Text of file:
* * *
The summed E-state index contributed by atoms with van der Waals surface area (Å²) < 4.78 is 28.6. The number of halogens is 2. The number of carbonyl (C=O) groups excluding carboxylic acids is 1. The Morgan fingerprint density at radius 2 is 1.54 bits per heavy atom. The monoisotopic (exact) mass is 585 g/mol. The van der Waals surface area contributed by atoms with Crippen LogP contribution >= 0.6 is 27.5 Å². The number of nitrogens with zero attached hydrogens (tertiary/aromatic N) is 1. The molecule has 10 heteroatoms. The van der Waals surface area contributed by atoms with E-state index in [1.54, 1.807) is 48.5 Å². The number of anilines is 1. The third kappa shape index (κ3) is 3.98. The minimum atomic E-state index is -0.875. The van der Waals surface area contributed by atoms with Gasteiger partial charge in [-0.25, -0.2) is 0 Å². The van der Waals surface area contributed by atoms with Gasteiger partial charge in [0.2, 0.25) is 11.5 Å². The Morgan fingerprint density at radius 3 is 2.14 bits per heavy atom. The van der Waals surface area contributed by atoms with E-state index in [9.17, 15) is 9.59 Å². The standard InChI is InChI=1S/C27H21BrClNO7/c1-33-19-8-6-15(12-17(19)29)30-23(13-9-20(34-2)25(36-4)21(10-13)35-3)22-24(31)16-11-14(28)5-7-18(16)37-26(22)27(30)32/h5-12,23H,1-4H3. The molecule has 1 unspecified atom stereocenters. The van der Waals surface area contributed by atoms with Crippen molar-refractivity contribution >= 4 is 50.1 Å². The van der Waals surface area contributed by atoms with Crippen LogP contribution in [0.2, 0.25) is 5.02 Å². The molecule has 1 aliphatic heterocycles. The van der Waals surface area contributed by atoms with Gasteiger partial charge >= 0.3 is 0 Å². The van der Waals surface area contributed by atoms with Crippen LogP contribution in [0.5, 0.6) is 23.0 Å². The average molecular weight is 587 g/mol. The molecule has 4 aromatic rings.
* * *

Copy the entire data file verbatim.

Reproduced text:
The summed E-state index contributed by atoms with van der Waals surface area (Å²) < 4.78 is 28.6. The number of halogens is 2. The number of carbonyl (C=O) groups excluding carboxylic acids is 1. The Morgan fingerprint density at radius 2 is 1.54 bits per heavy atom. The monoisotopic (exact) mass is 585 g/mol. The van der Waals surface area contributed by atoms with Crippen LogP contribution >= 0.6 is 27.5 Å². The number of nitrogens with zero attached hydrogens (tertiary/aromatic N) is 1. The molecule has 10 heteroatoms. The van der Waals surface area contributed by atoms with E-state index in [1.54, 1.807) is 48.5 Å². The number of anilines is 1. The third kappa shape index (κ3) is 3.98. The minimum atomic E-state index is -0.875. The van der Waals surface area contributed by atoms with Gasteiger partial charge in [-0.25, -0.2) is 0 Å². The van der Waals surface area contributed by atoms with Gasteiger partial charge in [0.2, 0.25) is 11.5 Å². The Morgan fingerprint density at radius 3 is 2.14 bits per heavy atom. The van der Waals surface area contributed by atoms with E-state index in [9.17, 15) is 9.59 Å². The standard InChI is InChI=1S/C27H21BrClNO7/c1-33-19-8-6-15(12-17(19)29)30-23(13-9-20(34-2)25(36-4)21(10-13)35-3)22-24(31)16-11-14(28)5-7-18(16)37-26(22)27(30)32/h5-12,23H,1-4H3. The molecule has 1 unspecified atom stereocenters. The van der Waals surface area contributed by atoms with Crippen molar-refractivity contribution >= 4 is 50.1 Å². The van der Waals surface area contributed by atoms with Crippen LogP contribution in [0.2, 0.25) is 5.02 Å². The molecule has 1 aliphatic heterocycles. The van der Waals surface area contributed by atoms with Gasteiger partial charge >= 0.3 is 0 Å². The van der Waals surface area contributed by atoms with Crippen LogP contribution in [0.5, 0.6) is 23.0 Å². The average molecular weight is 587 g/mol. The molecule has 4 aromatic rings.